RICHMOND, Va. — An elementary school teacher is pushing a music-education app here that ditches the recorder for the ukulele — with an accent on The Beatles over Beethoven.
“Within a couple of chords, you can find out a thousand songs. Students become instantly hooked,” said Samson Trinh, a saxophone player flipped instructor who based his Uke ‘n’ Roll program after looking for a fresh angle at the classroom.
30, Trinh, decided to bring the ukulele into his fourth- and fifth-graders in Glen Allen Elementary outside Richmond at 2012. He chose on music — think educated them 16 tunes on percussion and ukulele and Eight Days A Week rather than Ode, which they sang to.
“I was like, ‘Wow, they are really doing this. They’re soaking it in their own souls right now,’ ” Trinh said of the early courses. “I think that it would turn students on to find out their preferred Lady Gaga song, or Rhianna, or whoever they are listening to nowadays.”
He has since taken in courses for adults and pupils, and a sabbatical from teaching to showcase his Uke ‘n’ Roll program including in courses in public schools school.
“My whole goal is to be essentially the Jamie Oliver of music education,” said Trinh, speaking to the popular chef who’s campaigned against the use of processed foods from schools. “It’s something I really believe in, something I am passionate about, by sheer joy of music.”
Trinh said he committed a sort of institutional heresy when he decided to ditch classroom education of this recorder, a rite of passage of elementary school pupils, for the ukulele.
“The way I thought about it, that’s when students have a tendency to lose interest in music, because of this 1 instrument,” he explained.
Compared to a recorder’s progressions, enjoying sweet-sounding chords on a ukulele may alter the way a student attitudes reading and performing songs during their lives, Trinh said. The ukulele can be cheap and likewise kid sized, with ukes priced as low as $20.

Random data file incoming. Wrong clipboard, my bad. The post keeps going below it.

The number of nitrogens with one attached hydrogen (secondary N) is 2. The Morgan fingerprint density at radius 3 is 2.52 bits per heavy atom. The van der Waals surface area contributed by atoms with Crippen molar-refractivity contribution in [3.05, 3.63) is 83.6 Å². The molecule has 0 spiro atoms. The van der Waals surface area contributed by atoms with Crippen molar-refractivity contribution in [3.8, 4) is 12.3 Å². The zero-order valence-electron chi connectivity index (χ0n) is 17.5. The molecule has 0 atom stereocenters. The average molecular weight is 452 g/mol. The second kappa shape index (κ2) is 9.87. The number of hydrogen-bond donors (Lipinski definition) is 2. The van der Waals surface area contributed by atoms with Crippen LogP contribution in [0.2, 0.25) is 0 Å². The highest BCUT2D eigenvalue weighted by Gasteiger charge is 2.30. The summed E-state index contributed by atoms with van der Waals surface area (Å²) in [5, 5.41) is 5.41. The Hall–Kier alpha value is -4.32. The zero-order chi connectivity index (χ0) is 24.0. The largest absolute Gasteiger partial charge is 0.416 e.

“The children do this thing in their hands, and it simply makes sense. It is the size that is right. It’s enjoyable,” said John Gonzalez del Solar, owner of Fan Guitar and Ukulele in Richmond. By hosting weekly Uke ‘n’ Roll classes at his store, he collaborates. “You give a kid a ukulele for 10 minutes and he’s going to be talking about it for 3 weeks. That’s just the nature of the tool.”
When Americans bought more than a thousand ukuleles, according to the National Association of Music Merchants Ukuleles are as hot as ever with retail sales bursting to over $ 77 million in 2012.
Programs between the classroom and ukuleles are all currently occurring . Last month, ukulele maker Kala Brand Music Co. donated 1,200 tools to San Diego-based Guitars in the Classroom for a program in which students write songs in their ukuleles as a teaching tool for math science and social research. Ukeleles went to colleges.
Eight-year-old Kaden Blanchet, a third-grader in Glen Allen Elementary, said she liked the ukulele classes of Trinh that her parents bought her a ukulele to play at home, where she writes her own songs. 31, her mum Tonia Blanchet, explained it had been Kaden’s idea to have a birthday celebration this coming May, from Trinh himself, with an appearance.
“I actually enjoyed doing it as you may understand really, like, you can learn very quickly,” Kaden said. “And I love when you get to learn the chords that are new. You can put them together and attempt to create your own music with them after you learn them. You can sing along with it”
Lisa Thoms, 46, of King George, Va., along with her 9-year-old daughter Ainsley chose a Uke’N’Roll class with Trinh at last year’s UkeFestVA. She said Trinh passed out sheet music like Elvis Presley’s Hound Dog for his arrangements of tunes and Jason Mraz’s I’m Yours.
“It is like happiness,” Ainsley Thoms stated of her bamboo, goldfish-shaped ukulele. “It is a fun, joyful tool. It is really upbeat. It makes me smile.”
Brian Shane also reports for The (Salisbury, Md.) Daily Times.
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